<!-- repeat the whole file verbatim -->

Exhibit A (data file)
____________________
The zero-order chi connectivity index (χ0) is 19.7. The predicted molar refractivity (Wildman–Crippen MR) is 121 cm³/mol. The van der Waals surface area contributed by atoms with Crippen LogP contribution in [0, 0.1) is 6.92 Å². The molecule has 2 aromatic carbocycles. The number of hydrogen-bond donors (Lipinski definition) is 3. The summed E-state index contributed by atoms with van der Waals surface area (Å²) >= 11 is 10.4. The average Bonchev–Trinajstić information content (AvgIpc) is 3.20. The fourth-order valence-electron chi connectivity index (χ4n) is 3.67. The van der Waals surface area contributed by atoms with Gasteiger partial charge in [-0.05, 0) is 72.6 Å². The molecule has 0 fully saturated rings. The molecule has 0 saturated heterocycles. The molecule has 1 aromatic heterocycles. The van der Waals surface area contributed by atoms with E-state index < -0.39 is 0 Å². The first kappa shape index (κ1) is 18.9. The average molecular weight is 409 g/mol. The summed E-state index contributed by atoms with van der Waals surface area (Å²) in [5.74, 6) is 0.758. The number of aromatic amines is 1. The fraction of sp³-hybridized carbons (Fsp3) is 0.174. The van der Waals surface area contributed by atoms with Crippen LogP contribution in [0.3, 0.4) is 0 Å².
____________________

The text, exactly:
The zero-order chi connectivity index (χ0) is 19.7. The predicted molar refractivity (Wildman–Crippen MR) is 121 cm³/mol. The van der Waals surface area contributed by atoms with Crippen LogP contribution in [0, 0.1) is 6.92 Å². The molecule has 2 aromatic carbocycles. The number of hydrogen-bond donors (Lipinski definition) is 3. The summed E-state index contributed by atoms with van der Waals surface area (Å²) >= 11 is 10.4. The average Bonchev–Trinajstić information content (AvgIpc) is 3.20. The fourth-order valence-electron chi connectivity index (χ4n) is 3.67. The van der Waals surface area contributed by atoms with Gasteiger partial charge in [-0.05, 0) is 72.6 Å². The molecule has 0 fully saturated rings. The molecule has 0 saturated heterocycles. The molecule has 1 aromatic heterocycles. The van der Waals surface area contributed by atoms with E-state index < -0.39 is 0 Å². The first kappa shape index (κ1) is 18.9. The average molecular weight is 409 g/mol. The summed E-state index contributed by atoms with van der Waals surface area (Å²) in [5.74, 6) is 0.758. The number of aromatic amines is 1. The fraction of sp³-hybridized carbons (Fsp3) is 0.174. The van der Waals surface area contributed by atoms with Crippen LogP contribution in [0.3, 0.4) is 0 Å².